Philodendron 'Hope' - 3 Gallon

Philodendron 'Hope' - 3 Gallon



Philodendron bipinnatifidum

USDA Zones 7b - 10b, at least


This tropical house plant is native to the jungles of South America. Indoors they may not The pictures/plants we have are younger, but wait until these babies mature! Their lobes will becomes incredibly more defined & will stun you with how thin they become. This Philodendron appreciates a warm, humid environment. It works well in ground in areas with warmer conditions, but will thrive in containers as well in areas where you can bring them inside once temperatures fall. They will go dormant during the winter -- according to Plant Delights, it survived outside for 4 consecutive North Carolina winters! In the NC climate it doesn't resurface until early June, but if you're patient the 2' tall plant will appear with deeply lobed, glossy green foliage. In more tropical conditions, or grown as an indestructible house plant, the foliage remains evergreen.



Full sun to partial sun



Average, light, well draining soil



Regularly; prefer soil that is consistently & evenly moist; avoid stagnant water, as this can be detrimental to your plant.



Rotate your plant periodically to ensure even growth on all sides and dust the leaves often so the plant can photosynthesize efficiently. When dusting the leaves, also take the opportunity to inspect the undersides and keep an eye out for pests.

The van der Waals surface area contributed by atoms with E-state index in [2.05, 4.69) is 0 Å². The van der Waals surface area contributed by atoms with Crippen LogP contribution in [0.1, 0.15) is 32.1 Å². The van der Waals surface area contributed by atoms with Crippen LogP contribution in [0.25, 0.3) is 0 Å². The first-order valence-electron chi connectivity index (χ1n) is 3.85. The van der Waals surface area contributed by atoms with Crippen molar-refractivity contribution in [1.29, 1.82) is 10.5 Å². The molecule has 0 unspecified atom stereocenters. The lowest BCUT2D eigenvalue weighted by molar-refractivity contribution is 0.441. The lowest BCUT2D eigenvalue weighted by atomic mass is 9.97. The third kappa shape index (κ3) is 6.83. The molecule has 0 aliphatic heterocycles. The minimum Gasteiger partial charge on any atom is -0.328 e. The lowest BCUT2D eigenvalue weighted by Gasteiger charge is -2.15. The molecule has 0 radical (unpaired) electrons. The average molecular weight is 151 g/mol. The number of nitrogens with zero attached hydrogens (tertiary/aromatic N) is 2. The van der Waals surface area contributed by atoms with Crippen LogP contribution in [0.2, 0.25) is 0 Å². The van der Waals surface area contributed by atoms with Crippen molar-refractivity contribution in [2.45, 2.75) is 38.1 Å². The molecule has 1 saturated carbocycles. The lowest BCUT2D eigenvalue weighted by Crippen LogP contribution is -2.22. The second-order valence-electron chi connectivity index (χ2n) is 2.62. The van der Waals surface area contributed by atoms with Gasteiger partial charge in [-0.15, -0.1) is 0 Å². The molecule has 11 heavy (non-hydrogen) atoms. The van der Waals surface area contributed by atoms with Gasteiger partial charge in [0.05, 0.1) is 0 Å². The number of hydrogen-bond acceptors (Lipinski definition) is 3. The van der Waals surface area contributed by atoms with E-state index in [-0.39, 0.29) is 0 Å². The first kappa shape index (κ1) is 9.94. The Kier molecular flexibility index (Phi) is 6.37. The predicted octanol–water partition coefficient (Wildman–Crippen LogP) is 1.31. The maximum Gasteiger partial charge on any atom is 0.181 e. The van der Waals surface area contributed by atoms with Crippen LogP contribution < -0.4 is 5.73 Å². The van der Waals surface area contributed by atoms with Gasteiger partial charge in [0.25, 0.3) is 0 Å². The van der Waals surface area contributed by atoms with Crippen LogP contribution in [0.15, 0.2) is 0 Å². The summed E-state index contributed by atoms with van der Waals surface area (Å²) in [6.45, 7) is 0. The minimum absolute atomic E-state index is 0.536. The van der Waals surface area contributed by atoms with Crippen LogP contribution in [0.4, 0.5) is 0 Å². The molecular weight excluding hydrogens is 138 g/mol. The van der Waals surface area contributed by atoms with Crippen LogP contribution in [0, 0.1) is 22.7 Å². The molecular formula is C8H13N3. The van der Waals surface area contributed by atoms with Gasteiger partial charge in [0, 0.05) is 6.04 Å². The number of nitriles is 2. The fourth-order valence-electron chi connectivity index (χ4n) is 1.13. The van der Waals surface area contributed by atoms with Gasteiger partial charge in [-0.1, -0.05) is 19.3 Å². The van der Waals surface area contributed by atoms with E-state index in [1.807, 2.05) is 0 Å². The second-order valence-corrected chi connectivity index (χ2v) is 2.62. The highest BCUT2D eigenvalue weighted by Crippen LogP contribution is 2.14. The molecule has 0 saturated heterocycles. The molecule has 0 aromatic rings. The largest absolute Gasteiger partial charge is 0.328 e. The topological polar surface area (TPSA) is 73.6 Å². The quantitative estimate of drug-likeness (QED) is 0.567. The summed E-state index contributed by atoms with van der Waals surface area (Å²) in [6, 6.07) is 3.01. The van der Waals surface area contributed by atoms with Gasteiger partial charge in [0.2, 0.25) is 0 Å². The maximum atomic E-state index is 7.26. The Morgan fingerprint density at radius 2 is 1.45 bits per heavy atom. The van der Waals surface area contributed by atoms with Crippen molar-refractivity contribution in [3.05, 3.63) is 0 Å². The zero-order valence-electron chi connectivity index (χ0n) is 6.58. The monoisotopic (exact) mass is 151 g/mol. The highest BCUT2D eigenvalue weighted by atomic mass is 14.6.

1. When watering your plant, check the soil surface to make sure that it is dry to the touch. Generally, the plant should be watered enough to moisten the soil all the way through.

2. If moderate environmental conditions are met, it's not necessary to leave standing water in the liner; however, if there is too much heat, airflow, or light, water in the liner may be necessary.

3. Allow the soil surface to become dry to the touch before watering again.



Philodendron Hope will lose a leaf here and there as they grow. These dead leaves should be removed by snapping the base of the leaf stem off of the primary plant trunk; or, in the case of a dense variety, the leaves should be snapped off as close to the soil as possible.



You will receive a 3 gallon size plant bare root without a pot.